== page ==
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A post by

Kara Glasco,MS, RCEP, HFS

When I think of juicing, I envision the shopping networks selling the PowerJuicer XL1000 for the extra low price of $399.99 on today’s special!  These type of ads always seem to be selling stuff with claims to make you healthier, remove all the toxins from your body and help you to lose 5 pounds in two days!  And, green juices have also gotten popular with all the celebrities touting their miracle properties.  In this article I will highlight some things to consider before switching to a juicing diet. 

Pass the Pulp

When it comes to juicing, I believe there is a major misunderstanding of what juicing really is.  True, juicing is when whole foods are put into a liquid extracting machine and the pulp and whole food byproducts are removed.  Throwing whole foods into a blender without removing any fiber or byproducts to create a juice like drink is NOT true juicing.  I witness this confusion all the time when trying to work on my client’s diets.  There is a MAJOR difference between pulp and no pulp.  The fiber found in cell membranes of fruit and vegetables is incredibly import for your body.   Fibrous foods improves digestion, aids nutrient absorption, cleans teeth, slows the absorption of sugar and helps you feel fuller faster.  Separating fiber from the juice allows natural sugars to spike your insulin and blood sugar levels quicker.  The body can’t differentiate fruit juice sugar from soda sugar; it is absorbed all the same.  Most individuals consume way too much sugar daily and fruit juice has no needed place in their already sugary diet.  Many juices call for a 2:1 ratio of fruit to vegetables with the sugar making the veggies more palatable.  Depending on what you throw into your juicer, a combination of multiple fruits and vegetables could wrack up over 100 grams of sugar.  Personally I’d rather have a slice of cake for all that sugar.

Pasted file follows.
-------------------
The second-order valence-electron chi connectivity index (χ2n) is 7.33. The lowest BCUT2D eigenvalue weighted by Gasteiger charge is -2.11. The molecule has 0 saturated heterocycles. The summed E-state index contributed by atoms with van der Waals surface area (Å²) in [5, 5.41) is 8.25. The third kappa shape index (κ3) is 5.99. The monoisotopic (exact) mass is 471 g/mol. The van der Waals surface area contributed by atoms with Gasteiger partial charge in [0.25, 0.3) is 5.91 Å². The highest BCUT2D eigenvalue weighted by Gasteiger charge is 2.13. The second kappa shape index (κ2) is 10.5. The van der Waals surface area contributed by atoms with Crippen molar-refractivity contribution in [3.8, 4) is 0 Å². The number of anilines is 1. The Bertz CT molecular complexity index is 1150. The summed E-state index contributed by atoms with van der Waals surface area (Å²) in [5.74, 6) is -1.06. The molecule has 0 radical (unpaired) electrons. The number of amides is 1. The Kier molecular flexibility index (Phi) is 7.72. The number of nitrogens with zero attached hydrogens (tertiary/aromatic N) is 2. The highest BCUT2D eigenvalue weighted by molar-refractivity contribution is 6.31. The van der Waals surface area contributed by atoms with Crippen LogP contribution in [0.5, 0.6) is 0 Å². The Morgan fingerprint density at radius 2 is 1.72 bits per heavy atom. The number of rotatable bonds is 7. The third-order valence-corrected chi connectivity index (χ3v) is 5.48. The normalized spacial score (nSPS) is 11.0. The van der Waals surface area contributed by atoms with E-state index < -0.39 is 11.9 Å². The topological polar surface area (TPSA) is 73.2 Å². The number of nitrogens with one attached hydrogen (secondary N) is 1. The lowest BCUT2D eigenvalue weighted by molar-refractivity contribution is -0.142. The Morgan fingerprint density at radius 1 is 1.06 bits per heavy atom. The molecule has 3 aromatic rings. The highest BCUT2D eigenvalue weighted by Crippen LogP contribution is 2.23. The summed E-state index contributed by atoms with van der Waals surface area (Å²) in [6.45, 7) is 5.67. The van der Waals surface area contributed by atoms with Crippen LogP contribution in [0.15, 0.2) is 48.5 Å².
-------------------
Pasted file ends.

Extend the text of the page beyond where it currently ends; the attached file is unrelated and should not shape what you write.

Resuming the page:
Drinking Swamp Water

So now let’s address the “juice” that involves whole vegetables blended together without removing the pulp.  I’ve seen recipes that vary from kale and apple combos to ginger, beet, and zucchini concoctions.  Inevitably, most juices turn into that lovely viscous brownish green beverage.  If you are trying to get extra vegetable servings in your children or husbands, I highly doubt they will guzzle down swamp water.  I find actually eating the whole fruits and vegetables much more enjoyable and I can’t seem to wrap my brain around kale and apples together. 

Chewing also increases the time it takes to consume a meal, which give the brain more time to register that food has been consumed.  When a meals worth of juice is consumed in under a minute, those satiety hormones have no chance to tell the brain that it isn’t hungry anymore.  This has the potential to cause over eating since it is consumed so quickly and in a less satisfying form.  Studies show that those who eat more quickly tend to be heavier and have higher rates of obesity. 

Another thing to consider is the blender performs the role of the stomach by breaking food down.  With less digestion, fewer calories are burned to break down the food consumed.  This also causes the juice to travel through the digestive track at an accelerated rate potentially resulting in fewer essential vitamins and minerals being absorbed. 

Lastly, whole foods take up space causing you to feel fuller quicker and hopefully making you consume fewer calories.  Juicing may or may not be your thing, but you can’t deny the benefits of whole foods in their natural state.

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